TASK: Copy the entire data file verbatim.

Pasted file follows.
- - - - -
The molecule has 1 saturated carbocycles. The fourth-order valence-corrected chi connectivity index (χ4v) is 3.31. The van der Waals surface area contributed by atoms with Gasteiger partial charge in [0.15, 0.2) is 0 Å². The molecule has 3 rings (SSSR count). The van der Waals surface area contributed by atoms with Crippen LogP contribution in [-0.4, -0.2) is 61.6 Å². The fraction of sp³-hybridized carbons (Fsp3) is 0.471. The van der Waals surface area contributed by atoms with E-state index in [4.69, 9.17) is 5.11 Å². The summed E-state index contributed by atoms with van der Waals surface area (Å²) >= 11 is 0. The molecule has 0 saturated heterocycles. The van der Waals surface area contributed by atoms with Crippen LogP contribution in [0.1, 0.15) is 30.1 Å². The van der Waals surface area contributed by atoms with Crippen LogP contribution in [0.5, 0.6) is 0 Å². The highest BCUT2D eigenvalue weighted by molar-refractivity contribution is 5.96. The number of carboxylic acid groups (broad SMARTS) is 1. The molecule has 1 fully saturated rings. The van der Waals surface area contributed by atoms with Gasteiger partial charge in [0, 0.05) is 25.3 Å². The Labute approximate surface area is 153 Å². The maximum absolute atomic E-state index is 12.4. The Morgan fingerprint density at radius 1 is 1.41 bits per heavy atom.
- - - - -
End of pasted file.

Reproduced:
The molecule has 1 saturated carbocycles. The fourth-order valence-corrected chi connectivity index (χ4v) is 3.31. The van der Waals surface area contributed by atoms with Gasteiger partial charge in [0.15, 0.2) is 0 Å². The molecule has 3 rings (SSSR count). The van der Waals surface area contributed by atoms with Crippen LogP contribution in [-0.4, -0.2) is 61.6 Å². The fraction of sp³-hybridized carbons (Fsp3) is 0.471. The van der Waals surface area contributed by atoms with E-state index in [4.69, 9.17) is 5.11 Å². The summed E-state index contributed by atoms with van der Waals surface area (Å²) >= 11 is 0. The molecule has 0 saturated heterocycles. The van der Waals surface area contributed by atoms with Crippen LogP contribution in [0.1, 0.15) is 30.1 Å². The van der Waals surface area contributed by atoms with Crippen LogP contribution in [0.5, 0.6) is 0 Å². The highest BCUT2D eigenvalue weighted by molar-refractivity contribution is 5.96. The number of carboxylic acid groups (broad SMARTS) is 1. The molecule has 1 fully saturated rings. The van der Waals surface area contributed by atoms with Gasteiger partial charge in [0, 0.05) is 25.3 Å². The Labute approximate surface area is 153 Å². The maximum absolute atomic E-state index is 12.4. The Morgan fingerprint density at radius 1 is 1.41 bits per heavy atom.